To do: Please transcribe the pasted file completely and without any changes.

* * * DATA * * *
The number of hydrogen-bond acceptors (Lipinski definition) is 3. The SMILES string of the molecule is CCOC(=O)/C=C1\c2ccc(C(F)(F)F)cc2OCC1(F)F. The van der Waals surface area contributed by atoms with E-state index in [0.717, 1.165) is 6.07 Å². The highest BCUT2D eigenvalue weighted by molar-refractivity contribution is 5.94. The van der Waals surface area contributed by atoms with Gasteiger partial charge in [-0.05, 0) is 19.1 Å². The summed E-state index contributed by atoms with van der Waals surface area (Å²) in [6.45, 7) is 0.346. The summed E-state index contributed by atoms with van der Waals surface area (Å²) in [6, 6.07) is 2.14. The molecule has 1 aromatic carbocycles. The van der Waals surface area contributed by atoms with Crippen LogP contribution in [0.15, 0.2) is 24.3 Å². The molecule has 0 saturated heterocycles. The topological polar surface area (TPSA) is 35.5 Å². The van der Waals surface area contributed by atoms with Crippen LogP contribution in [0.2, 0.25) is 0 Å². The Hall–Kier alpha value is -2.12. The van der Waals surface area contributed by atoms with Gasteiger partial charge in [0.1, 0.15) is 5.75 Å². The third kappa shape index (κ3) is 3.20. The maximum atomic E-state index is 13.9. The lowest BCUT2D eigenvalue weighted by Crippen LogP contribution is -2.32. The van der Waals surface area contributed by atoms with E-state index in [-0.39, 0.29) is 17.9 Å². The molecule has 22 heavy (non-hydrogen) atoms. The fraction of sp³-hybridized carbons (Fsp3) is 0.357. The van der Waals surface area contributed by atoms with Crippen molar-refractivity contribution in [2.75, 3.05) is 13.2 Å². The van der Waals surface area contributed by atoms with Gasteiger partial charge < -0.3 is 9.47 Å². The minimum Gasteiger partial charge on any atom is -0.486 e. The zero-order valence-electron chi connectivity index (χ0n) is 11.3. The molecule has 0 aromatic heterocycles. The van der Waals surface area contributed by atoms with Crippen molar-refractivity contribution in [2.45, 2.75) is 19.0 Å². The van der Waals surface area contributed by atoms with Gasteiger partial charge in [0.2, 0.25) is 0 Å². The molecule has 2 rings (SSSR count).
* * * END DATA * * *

The number of hydrogen-bond acceptors (Lipinski definition) is 3. The SMILES string of the molecule is CCOC(=O)/C=C1\c2ccc(C(F)(F)F)cc2OCC1(F)F. The van der Waals surface area contributed by atoms with E-state index in [0.717, 1.165) is 6.07 Å². The highest BCUT2D eigenvalue weighted by molar-refractivity contribution is 5.94. The van der Waals surface area contributed by atoms with Gasteiger partial charge in [-0.05, 0) is 19.1 Å². The summed E-state index contributed by atoms with van der Waals surface area (Å²) in [6.45, 7) is 0.346. The summed E-state index contributed by atoms with van der Waals surface area (Å²) in [6, 6.07) is 2.14. The molecule has 1 aromatic carbocycles. The van der Waals surface area contributed by atoms with Crippen LogP contribution in [0.15, 0.2) is 24.3 Å². The molecule has 0 saturated heterocycles. The topological polar surface area (TPSA) is 35.5 Å². The van der Waals surface area contributed by atoms with Crippen LogP contribution in [0.2, 0.25) is 0 Å². The Hall–Kier alpha value is -2.12. The van der Waals surface area contributed by atoms with Gasteiger partial charge in [0.1, 0.15) is 5.75 Å². The third kappa shape index (κ3) is 3.20. The maximum atomic E-state index is 13.9. The lowest BCUT2D eigenvalue weighted by Crippen LogP contribution is -2.32. The van der Waals surface area contributed by atoms with E-state index in [-0.39, 0.29) is 17.9 Å². The molecule has 22 heavy (non-hydrogen) atoms. The fraction of sp³-hybridized carbons (Fsp3) is 0.357. The van der Waals surface area contributed by atoms with Crippen molar-refractivity contribution in [2.75, 3.05) is 13.2 Å². The van der Waals surface area contributed by atoms with Gasteiger partial charge < -0.3 is 9.47 Å². The minimum Gasteiger partial charge on any atom is -0.486 e. The zero-order valence-electron chi connectivity index (χ0n) is 11.3. The molecule has 0 aromatic heterocycles. The van der Waals surface area contributed by atoms with Crippen molar-refractivity contribution in [2.45, 2.75) is 19.0 Å². The van der Waals surface area contributed by atoms with Gasteiger partial charge in [0.2, 0.25) is 0 Å². The molecule has 2 rings (SSSR count).